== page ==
Fernando Damata Pimentel (PT), 51, is mayor of Belo Horizonte (pop. 2,388,000) in Brazil. An economist, he was elected Vice-Mayor of Belo Horizonte for the mandate Jan. 1 2001 to 2004, and took over when the mayor was given leave for health reasons. Like Sao Paulo and Porto Alegre, Belo Horizonte operates the extensive public consultation budget process that the PT is proud of. As a young man in 1970 fighting the military dictatorship Pimentel is said to have been imprisoned after taking part in an attempt to kidnap the American consul in Porto Alegre. He got a degree in Economics in 1978, and a Masters in Political Science in 1981. He was responsible for 17 years for the Financial Direction of the Belorizonte Leathers Company. He was Coordinator of the Center of Extension of the College of Economic Sciences of the Federal University of Minas Gerais and Assistant Professor of the Department of Economics of the UFMG. He was Vice-president of the Association of University Professors of Belo Horizonte, and Director of the Union of the Economists of Minas Gerais (1986/1992). Before assuming the position of Vice-Mayor he was Secretary of Government, Planning and General Coordination.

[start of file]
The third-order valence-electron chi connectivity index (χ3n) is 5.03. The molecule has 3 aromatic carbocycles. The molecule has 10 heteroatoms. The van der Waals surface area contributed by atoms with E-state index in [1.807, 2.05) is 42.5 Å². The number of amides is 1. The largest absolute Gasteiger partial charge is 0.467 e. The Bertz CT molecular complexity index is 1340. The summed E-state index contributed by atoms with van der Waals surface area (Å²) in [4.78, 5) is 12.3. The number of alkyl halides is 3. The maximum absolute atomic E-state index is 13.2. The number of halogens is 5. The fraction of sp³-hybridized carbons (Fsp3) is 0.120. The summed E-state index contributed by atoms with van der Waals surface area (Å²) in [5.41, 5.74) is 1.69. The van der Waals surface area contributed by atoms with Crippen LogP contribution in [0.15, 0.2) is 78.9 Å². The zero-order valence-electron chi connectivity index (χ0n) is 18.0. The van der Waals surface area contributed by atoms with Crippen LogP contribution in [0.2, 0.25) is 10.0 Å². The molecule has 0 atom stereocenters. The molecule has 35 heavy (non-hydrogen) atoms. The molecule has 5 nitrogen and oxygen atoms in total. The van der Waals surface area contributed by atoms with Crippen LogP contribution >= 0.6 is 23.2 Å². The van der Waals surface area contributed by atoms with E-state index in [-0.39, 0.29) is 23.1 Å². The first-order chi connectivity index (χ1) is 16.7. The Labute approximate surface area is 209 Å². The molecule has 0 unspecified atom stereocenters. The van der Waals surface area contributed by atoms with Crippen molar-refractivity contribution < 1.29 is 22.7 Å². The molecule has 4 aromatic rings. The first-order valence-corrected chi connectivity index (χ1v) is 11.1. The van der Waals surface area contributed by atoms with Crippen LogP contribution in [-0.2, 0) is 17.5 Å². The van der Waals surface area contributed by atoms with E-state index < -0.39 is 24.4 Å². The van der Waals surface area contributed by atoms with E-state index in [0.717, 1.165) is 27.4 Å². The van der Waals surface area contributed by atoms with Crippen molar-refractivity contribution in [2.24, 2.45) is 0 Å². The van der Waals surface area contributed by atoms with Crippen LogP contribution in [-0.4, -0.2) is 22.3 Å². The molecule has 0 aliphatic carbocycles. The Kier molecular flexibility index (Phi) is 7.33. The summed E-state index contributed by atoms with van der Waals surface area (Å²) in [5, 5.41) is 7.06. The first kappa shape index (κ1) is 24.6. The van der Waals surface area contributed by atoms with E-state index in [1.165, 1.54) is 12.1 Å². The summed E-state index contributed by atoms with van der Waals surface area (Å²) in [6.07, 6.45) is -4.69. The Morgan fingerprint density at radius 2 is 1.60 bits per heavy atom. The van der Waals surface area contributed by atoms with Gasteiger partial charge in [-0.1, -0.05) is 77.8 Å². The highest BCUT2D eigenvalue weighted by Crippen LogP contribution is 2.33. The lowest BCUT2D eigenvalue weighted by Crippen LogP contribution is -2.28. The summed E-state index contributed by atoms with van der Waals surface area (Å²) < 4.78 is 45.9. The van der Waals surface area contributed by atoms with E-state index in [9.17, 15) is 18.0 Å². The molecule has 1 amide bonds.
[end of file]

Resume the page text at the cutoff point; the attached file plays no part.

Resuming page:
Bertrand Delanoë has been Mayor of Paris (pop. (2,152,000) since 25 March 2001. One of his first actions on moving into the prestigious Paris Town Hall building was to scale down the Mayor's living accommodation and to earmark the left-over rooms for a day-care centre. Born in Tunisia in 1950 and a PR adviser by profession, he has been both an MP (1981-86) and Senator (1995-2001) for Paris. Delanoë ran in the 2001 elections against the outgoing right-wing mayor Jean Tibéri and the official right-wing candidate Philippe Séguin. He is the first Socialist mayor of Paris, and the first openly gay mayor. His administration is a Socialist-Green coalition. In 1993, Delanoë became the head of the Socialist Party for Paris.